Tom, I was surprised at Bush openly speaking about propaganda. Take as an example of propaganda the equation of Iraq with WW2. No one really believes that George W believes that. It just sounds like he was convinced by that dog Rove that the Americans just might buy it! This is such an insult to the American people. I don’t know how the President can look himself in the mirror after such a blatant lie and after such an insult to those who fought in WW2 .

    And I do believe as other posters here have said, Katrina response was so incompetent and continues to be so incompetent that we must think that George W must be likewise overwhelmed in Iraq as he is with Katrina.

    As a side note, if you look up “incompetent” on Google the first listing is the biography of Pres Bush. How cute and how appropriate.

  17. Gary Anderson commented on Mar 18

    Sorry, that biography was found on Yahoo. But on Google some comments on Bush are number one for that search word as well!

  18. brian commented on Mar 18

    Hmm. yeah equating iraq and our glorious WWII victory (how Soviet!) was pretty pathetic.
    But like *everything* W. and the neo-con artists (sounds like a punk band–which i suppose it is..) have touched, Iraq too will turn to Total crap. There will be civil war and eventual partition. Count on it. (iraqis looked into the abyss and stepped back from the brink my ass! The factions are arming themselves and making political/strategic alliances in the Arab/Pushtun world as the case may be thanks to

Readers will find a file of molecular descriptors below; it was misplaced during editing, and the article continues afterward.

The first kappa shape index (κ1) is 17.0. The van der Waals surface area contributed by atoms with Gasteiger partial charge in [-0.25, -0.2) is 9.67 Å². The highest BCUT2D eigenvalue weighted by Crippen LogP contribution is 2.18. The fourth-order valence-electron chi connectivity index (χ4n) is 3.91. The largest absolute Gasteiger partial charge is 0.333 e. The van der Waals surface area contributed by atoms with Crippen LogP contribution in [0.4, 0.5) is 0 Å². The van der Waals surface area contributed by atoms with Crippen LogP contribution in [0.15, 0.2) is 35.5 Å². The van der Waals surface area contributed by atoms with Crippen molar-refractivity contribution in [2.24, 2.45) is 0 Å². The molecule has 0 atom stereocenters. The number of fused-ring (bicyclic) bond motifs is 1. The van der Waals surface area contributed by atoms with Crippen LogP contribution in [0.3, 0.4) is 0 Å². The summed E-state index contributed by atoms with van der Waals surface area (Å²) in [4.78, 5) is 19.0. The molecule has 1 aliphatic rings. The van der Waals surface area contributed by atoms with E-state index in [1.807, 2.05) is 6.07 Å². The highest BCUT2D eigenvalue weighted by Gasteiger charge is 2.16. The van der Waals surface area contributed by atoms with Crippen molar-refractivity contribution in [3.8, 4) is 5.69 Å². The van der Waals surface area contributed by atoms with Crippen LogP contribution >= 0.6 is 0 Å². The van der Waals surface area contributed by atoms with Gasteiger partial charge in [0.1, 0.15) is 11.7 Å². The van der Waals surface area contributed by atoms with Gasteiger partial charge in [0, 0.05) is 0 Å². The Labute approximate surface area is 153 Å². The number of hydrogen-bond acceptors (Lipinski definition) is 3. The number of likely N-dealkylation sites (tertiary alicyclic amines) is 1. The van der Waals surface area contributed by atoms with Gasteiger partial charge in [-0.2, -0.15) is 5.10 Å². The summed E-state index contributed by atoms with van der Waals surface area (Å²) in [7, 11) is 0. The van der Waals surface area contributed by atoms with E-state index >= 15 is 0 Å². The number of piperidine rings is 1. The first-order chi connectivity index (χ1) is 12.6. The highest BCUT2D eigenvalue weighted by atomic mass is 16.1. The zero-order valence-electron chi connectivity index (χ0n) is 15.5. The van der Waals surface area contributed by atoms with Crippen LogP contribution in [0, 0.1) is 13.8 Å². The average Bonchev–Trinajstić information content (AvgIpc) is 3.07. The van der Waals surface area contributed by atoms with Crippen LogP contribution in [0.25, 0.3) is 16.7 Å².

President Pandora

  19. Uncle Bob commented on Mar 18

    Just imagine what this administration would have been like without 9/11. Maybe the bin-laden got the biggest reward of his life by saddling us with Bush forhis full 8 years. Without 9/11, bush would have been voted out. Katrina is not the reason Bush is rated so poorly, Katrina is the window that we are finally looking at this mess through. I was listening to an NPR show yesterday and the hostess tried to interest some national reporters on the national debt being $30000 per person in the US but no one was interested because it is meaningless to assume we’ll have to pay it off as individuals, but what is meaningful is the idea that we have to pay the interest as individuals, which comes out to be around $1500/year per person. If you have a family of 4, that’s a $6k/year burden. And remember, corporations don’t pay taxes, they collect them. So I think people are saying WTF, Randy Cunningham gets to collect his pension and we can’t afford to support our local infrastructure and our real estate bubble has inflated property taxes that will not go down when the bubble pops. So folks are looking through the window that couldn’t be fogged over by the administration.

  20. B commented on Mar 18

    It appears everyone forgets about the only poll numbers that are actually worse than the Prez’s. CONGRESS. 33%. The last time they were this low? 1999. The heyday of bubbledom and Pax Americana and we still hated the self-greasing machine. Is it really just Bush? Are such chronically low readings sans those around 9/11 a sign of something deeper? Maybe 9/11 just pre-empted our thinking that the “me me me” decade of the 90s, that still defines the climate in Washington, is now passe. Maybe that decade of greed made us all realize how ugly we could be and, in retrospect, we didn’t like it. Of course, your highly partisan buddy Kudlow says polls, schmolls, we are doing fine cause the stock market is rockin. I guess he’s about to find out how true that statement is.